A Master’s is often shorter, and thus unable to allow the rolling around in the mud and wheel spinning that is the first year of a PhD. Projects are more directed and finite. You are contributing to your field, but largely through the projects substantiated by professors. Having a roadmap and clear directions for what to do and when, is a huge benefit. 

 

Both M.S. and PhDs require coursework, but because a M.S. is so much shorter, it may feel like the coursework is heavier. Indeed many professional M.S. degrees rely solely on coursework and don’t have a project or research component at all. This often allows professionals to work while completing their Master’s. Of course, this could leave you feeling stretched pretty thin between work and grad school. But, if you really enjoy your work or want to grow with that company, it makes sense to keep working while completing your degree.


4. Funding

 

PhDs are almost always fully funded with tuition and stipend. However, to obtain this funding one must usually commit to school full-time, and roughly 70% of PhDs are full time [1]. Conversely, M.S. students may or may not receive funding, and many often juggle work and school. Only 40% of M.S. students are full-time [1].

 

It’s worth doing the ROI calculation to see if funding is really necessary, or simply a nice to have. You basically have 2 options: (1) go to grad school part-time while you work or (2) go to grad school full time and leave your day job. A quick example outlines the math for Options 1 and 2 in the scenario where I make $80k/year:

Option 1: If you’re making $80,000/yr and grad school is $40,000/yr this means you’re only actually making $40,000/yr after paying for tuition. (80k income - 40k tuition = 40k)

Option 2: If you had full funding your stipend would likely be around $30,000/yr. Your new “salary” is your $30k stipend, but now you have no work income, and no tuition bill, so you net 30k. (30k income - 0 tuition = 30k) Since tuition is fully covered, you’re really only losing $10,000/yr compared to working full time and taking classes. Frankly, it’s kind of nice to focus on one thing. I know this simple math doesn’t cover all the intricacies of life, but it’s worth taking the time to crunch your numbers.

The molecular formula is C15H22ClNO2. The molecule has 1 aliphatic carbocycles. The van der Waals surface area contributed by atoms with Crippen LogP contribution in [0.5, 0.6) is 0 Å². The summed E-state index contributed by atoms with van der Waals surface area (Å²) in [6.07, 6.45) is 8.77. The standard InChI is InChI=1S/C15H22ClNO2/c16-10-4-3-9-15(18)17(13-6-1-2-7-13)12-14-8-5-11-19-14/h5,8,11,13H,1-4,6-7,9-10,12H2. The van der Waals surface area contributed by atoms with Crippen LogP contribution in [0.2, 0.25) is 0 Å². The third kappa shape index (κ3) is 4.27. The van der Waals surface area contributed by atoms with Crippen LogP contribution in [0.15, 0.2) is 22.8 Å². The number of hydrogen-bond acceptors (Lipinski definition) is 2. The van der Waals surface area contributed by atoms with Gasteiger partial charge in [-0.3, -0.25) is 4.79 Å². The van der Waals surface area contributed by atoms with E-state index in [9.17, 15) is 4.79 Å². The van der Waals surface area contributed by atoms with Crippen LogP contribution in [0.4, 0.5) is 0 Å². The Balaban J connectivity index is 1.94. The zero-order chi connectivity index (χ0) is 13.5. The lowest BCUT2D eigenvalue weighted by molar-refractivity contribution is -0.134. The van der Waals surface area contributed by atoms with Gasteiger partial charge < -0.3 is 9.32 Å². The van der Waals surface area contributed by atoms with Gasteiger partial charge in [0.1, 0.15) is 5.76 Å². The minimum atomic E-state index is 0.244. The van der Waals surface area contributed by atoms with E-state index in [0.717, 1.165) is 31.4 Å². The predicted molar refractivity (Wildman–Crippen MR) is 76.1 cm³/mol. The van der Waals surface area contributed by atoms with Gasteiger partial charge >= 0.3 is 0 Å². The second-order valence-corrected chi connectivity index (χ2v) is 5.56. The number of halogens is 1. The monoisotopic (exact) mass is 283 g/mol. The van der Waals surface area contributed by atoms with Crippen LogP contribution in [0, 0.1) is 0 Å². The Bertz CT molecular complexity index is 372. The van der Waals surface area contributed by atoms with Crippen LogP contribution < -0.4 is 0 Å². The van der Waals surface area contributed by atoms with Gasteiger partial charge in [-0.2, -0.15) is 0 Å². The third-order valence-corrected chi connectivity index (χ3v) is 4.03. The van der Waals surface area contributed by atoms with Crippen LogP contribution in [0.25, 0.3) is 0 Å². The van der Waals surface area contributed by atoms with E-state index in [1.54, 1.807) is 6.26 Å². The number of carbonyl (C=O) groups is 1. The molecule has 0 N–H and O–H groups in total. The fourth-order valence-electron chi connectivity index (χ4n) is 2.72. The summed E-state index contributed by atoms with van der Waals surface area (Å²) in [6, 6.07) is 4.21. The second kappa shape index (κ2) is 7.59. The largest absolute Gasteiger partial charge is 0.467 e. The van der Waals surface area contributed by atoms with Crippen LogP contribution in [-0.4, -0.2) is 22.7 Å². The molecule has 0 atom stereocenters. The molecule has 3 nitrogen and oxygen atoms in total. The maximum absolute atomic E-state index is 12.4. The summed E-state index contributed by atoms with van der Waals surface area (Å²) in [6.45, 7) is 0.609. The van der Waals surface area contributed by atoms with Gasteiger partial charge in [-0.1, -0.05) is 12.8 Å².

5. Prestige

 

Of course, there are the intangibles. A PhD does carry more prestige than your typical M.S. degree (unless per se it’s from HKS or Stanford, then by all means chin up). According to the Council of Graduates, only 23% of the 670,000 PhD applicants were accepted, while 52% of the 1.4 million M.S. candidates were accepted in 2019. Clearly there’s competition from both degrees, but the PhD is more prudent with their offers.

 

It can be motivating to pursue a PhD, but it doesn't guarantee you higher career placement outside of academia. A Masters is often required for upper level management roles, and this alone carries the necessary prestige. 

 

Hopefully, these 5 main differentiators between a M.S. and PhD help you narrow down your decision. At the end of the day, it’s ultimately how you use the degree that matters. But you knew that. If you’ve made it to the end of this article, you probably have some itch you’re looking to scratch in your career. Perhaps now you have more clarity -- or more questions! 

If you're all in on the PhD, I can help you reach your goals in the Fearless Grad Program. No time to waste!